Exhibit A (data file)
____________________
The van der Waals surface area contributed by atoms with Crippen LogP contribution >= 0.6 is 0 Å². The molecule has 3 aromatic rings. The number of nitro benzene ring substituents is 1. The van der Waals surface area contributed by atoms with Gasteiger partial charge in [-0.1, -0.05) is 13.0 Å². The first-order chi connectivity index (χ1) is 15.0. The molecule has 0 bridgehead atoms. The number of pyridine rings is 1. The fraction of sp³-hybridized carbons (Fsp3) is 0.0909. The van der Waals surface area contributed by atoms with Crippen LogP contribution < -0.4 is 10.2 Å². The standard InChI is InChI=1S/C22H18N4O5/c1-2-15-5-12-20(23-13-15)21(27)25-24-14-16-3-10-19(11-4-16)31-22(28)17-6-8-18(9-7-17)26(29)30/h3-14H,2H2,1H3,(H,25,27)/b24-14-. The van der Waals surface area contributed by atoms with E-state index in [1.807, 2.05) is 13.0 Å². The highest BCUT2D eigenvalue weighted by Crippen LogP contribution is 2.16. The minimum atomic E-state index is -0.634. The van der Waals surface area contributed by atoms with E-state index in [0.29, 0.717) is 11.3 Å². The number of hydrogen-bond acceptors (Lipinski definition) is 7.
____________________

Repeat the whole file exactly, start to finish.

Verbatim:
The van der Waals surface area contributed by atoms with Crippen LogP contribution >= 0.6 is 0 Å². The molecule has 3 aromatic rings. The number of nitro benzene ring substituents is 1. The van der Waals surface area contributed by atoms with Gasteiger partial charge in [-0.1, -0.05) is 13.0 Å². The first-order chi connectivity index (χ1) is 15.0. The molecule has 0 bridgehead atoms. The number of pyridine rings is 1. The fraction of sp³-hybridized carbons (Fsp3) is 0.0909. The van der Waals surface area contributed by atoms with Crippen LogP contribution < -0.4 is 10.2 Å². The standard InChI is InChI=1S/C22H18N4O5/c1-2-15-5-12-20(23-13-15)21(27)25-24-14-16-3-10-19(11-4-16)31-22(28)17-6-8-18(9-7-17)26(29)30/h3-14H,2H2,1H3,(H,25,27)/b24-14-. The van der Waals surface area contributed by atoms with E-state index in [1.807, 2.05) is 13.0 Å². The highest BCUT2D eigenvalue weighted by Crippen LogP contribution is 2.16. The minimum atomic E-state index is -0.634. The van der Waals surface area contributed by atoms with E-state index in [0.29, 0.717) is 11.3 Å². The number of hydrogen-bond acceptors (Lipinski definition) is 7.